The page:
• Nutrients/oxygenation 75% comes from the portal vein, 25% comes from the hepatic artery
  • SMV + splenic vein = portal vein –> R and L portal vein. Liver is drained by hepatic vein to the IVC.
    • Block off the hepatic vein = Budd-Chiari Syndrome
      • 2/2 hypercoagulable states (pregnancy,OCPs,lupus anticoagulant,PCV,HCCetc)
      • Can happen slow or fast. Slow = get collaterals.
      • Increased pressure = ascites, nutmeg liver
  • AST/ALT = liver enzymes that are important in ATP formation and formation of oxalaetic acid and pyruvic acid.
    • Depend on B6, ALT > AST. This is why there is an AST predominance in alcoholics b/c ALT activity is depressed.
    • ALT = Liver, Longer (47 hr half life), Localized (to cytoplasm)
    • AST = Skeletal muscle, heart, kidney, liver. Present in mitochondria mostly + cytoplasm. In Zone 3 of liver acinus –> most sensitive to ischemic or toxic damage b/c lowest O2.
  • Liver synthetic function measured by: PT/INR & albumin
  • Elevations in Liver Enzymes:
    • Hepatocellular pattern = AST/ALT > ALP/GGT
    • Cholestatic pattern = ALP/GGT > AST/ALT
  • Jaundice most common in acute Hep A (70%)> B > C (20%)
  • ALP = enzyme that delivers metabolites across cell membranes. Rests on biliary epithelium CM, and when you get obstruction the bile salts are irritative, and ALP is released. Also elevated in bone disease.
    • Normally elevated in 3rd trimester preggers (placenta) and growing kids (bones)
    • 1/2 life = 1 weeks, so it takes a while to return to normal
  • GGT can be elevated in COPD and renal dysfunction
  • Cholestatic drug rxn = elevated conjugated hyperbili + ALP, relatively normal AST/ALT

Liver disease processes

  • Autoimmune hepatitis = elevated AST/ALT + conj hyperbili + relatively normal AST/ALT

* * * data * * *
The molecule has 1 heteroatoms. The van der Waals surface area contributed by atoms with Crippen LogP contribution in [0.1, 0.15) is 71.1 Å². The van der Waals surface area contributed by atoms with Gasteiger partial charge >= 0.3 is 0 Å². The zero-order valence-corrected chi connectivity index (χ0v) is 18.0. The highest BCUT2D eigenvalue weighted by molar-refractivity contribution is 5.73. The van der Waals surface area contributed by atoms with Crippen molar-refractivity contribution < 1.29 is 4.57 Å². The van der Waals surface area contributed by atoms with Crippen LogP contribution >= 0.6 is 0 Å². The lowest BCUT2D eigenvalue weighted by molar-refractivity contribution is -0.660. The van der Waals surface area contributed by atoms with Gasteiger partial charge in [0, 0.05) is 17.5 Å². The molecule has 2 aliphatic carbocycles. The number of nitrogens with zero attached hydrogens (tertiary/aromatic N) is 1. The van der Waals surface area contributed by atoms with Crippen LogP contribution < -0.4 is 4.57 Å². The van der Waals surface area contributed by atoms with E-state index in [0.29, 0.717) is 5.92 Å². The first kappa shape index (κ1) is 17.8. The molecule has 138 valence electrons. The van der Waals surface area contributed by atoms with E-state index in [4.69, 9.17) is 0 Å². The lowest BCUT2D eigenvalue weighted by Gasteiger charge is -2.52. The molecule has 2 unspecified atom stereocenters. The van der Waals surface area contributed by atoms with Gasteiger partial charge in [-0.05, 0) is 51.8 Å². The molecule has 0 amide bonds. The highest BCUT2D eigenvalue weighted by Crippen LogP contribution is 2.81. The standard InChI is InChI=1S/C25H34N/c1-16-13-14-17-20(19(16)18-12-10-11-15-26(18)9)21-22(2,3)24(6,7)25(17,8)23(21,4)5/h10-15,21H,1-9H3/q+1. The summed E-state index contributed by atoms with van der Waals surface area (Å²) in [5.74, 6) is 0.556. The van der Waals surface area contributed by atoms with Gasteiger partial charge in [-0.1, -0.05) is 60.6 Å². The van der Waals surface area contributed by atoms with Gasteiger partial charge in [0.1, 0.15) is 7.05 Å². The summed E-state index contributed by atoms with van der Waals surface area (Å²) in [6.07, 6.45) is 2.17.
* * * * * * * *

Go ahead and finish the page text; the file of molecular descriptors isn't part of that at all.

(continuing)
• ANA, ASMA, Anti-liver kidney microsomal enzyme
  • Cnx btw UC and PSC
  • PBC = check AMA and IgM
  • NASH is the MCC of mildly elevated liver enzymes in the western world
  • Hepatitis B = check for surface antigen, then anti-HBV core, then anti-HBV surface
    • Just anti-Hbsurface IgG = immune b/c of vaccination
    • First Hb surface antigen pops up –> when that goes down before IgM surface antibodies are detectable (they are there, just bound up with the surface antigen), the IgM core antibodies are detectable, that is the window period



  • Hepatocerebral degeneration – not wilson’s disease, but 2/2 long standing portosystemic shunting and leads to deposition of manganese in the basal ganglia (Wilson’s is copper) in the basal ganglia. That leads to medication resistant choreo-athetotic movements of arms/hands/limbs, mood changes, dysarthria, gait ataxia, etc. Tremors of arm, twitches of hands may be first signs.
    • Etiology: unknown. Here’s what I do know: this disease is thought to be associated with manganese deposition in basal ganglia (globus pallidus and substantia nigra). This happens in hepatic encephalopathy as well because manganese is supposed to be cleared by the liver. When it’s not, the [] increases, and it can aberrantly deposit.

Cirrhosis – fibrosis of liver ; irreversible

  • Ascites – fluid build up in the peritoneal cavity of pts with cirrhosis. Most common complication of cirrhosis. Within 10 yrs of diagnosis, 50% of ppl will devleop ascites. Must have portal HTN (PHT) in order to develop ascites.
    • Thought to be 2/2 arterial vasodilation, particularly splanchnic VD.
    • Requires sinusoidal HTN, portal pressure > 12 mmHg, if reduced to < 12 via portosystemic shunt, will likely subside.
    • Is not caused by pre-sinusoidal portal HTN, i.e. portal venous thrombosis will not result in ascites unless there is some other insult. ‘
    • Fluid builds up for multifactorial reasons: increased hydrostatic pressure, decreased oncotic pressure holding fluid in, increased sodium reabsorption b/c of aberrant RAAS activation (briefly, because of decreased SVR due to NO/prostacyclin), and markedly increased H2O reabsorption because of aberrantly increased ADH (also 2/2 to intravascular volume depletion/SNS activation/RAAS stimulation).